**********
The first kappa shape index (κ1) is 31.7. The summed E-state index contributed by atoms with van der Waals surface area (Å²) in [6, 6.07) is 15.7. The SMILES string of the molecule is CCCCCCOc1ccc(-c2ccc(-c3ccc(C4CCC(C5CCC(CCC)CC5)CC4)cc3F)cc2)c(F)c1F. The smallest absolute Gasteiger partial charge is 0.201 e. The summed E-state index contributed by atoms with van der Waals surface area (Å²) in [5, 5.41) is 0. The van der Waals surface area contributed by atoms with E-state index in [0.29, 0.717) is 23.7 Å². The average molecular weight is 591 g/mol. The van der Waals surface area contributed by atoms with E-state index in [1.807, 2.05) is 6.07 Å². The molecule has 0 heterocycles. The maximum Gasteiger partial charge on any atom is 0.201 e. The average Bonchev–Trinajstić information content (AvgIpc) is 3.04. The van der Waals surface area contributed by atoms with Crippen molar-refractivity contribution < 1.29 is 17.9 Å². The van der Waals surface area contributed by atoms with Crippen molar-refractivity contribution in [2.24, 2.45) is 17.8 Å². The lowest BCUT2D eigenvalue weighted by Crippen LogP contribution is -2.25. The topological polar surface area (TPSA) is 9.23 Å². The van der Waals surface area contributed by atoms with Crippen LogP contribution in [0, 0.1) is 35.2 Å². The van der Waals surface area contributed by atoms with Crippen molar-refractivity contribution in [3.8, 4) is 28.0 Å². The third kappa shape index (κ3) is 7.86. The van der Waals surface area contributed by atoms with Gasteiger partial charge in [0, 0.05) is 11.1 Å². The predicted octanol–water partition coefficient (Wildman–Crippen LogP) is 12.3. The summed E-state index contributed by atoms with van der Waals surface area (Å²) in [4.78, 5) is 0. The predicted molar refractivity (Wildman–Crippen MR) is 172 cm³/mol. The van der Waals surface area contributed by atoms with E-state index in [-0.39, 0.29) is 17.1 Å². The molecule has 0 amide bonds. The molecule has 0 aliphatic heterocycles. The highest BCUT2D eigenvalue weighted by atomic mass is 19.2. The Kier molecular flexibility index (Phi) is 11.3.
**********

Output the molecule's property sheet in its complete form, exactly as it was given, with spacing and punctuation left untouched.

The first kappa shape index (κ1) is 31.7. The summed E-state index contributed by atoms with van der Waals surface area (Å²) in [6, 6.07) is 15.7. The SMILES string of the molecule is CCCCCCOc1ccc(-c2ccc(-c3ccc(C4CCC(C5CCC(CCC)CC5)CC4)cc3F)cc2)c(F)c1F. The smallest absolute Gasteiger partial charge is 0.201 e. The summed E-state index contributed by atoms with van der Waals surface area (Å²) in [5, 5.41) is 0. The van der Waals surface area contributed by atoms with E-state index in [0.29, 0.717) is 23.7 Å². The average molecular weight is 591 g/mol. The van der Waals surface area contributed by atoms with E-state index in [1.807, 2.05) is 6.07 Å². The molecule has 0 heterocycles. The maximum Gasteiger partial charge on any atom is 0.201 e. The average Bonchev–Trinajstić information content (AvgIpc) is 3.04. The van der Waals surface area contributed by atoms with Crippen molar-refractivity contribution < 1.29 is 17.9 Å². The van der Waals surface area contributed by atoms with Crippen molar-refractivity contribution in [2.24, 2.45) is 17.8 Å². The lowest BCUT2D eigenvalue weighted by Crippen LogP contribution is -2.25. The topological polar surface area (TPSA) is 9.23 Å². The van der Waals surface area contributed by atoms with Crippen LogP contribution in [0, 0.1) is 35.2 Å². The van der Waals surface area contributed by atoms with Crippen molar-refractivity contribution in [3.8, 4) is 28.0 Å². The third kappa shape index (κ3) is 7.86. The van der Waals surface area contributed by atoms with Gasteiger partial charge in [0, 0.05) is 11.1 Å². The predicted octanol–water partition coefficient (Wildman–Crippen LogP) is 12.3. The summed E-state index contributed by atoms with van der Waals surface area (Å²) in [4.78, 5) is 0. The predicted molar refractivity (Wildman–Crippen MR) is 172 cm³/mol. The van der Waals surface area contributed by atoms with E-state index in [-0.39, 0.29) is 17.1 Å². The molecule has 0 amide bonds. The molecule has 0 aliphatic heterocycles. The highest BCUT2D eigenvalue weighted by atomic mass is 19.2. The Kier molecular flexibility index (Phi) is 11.3.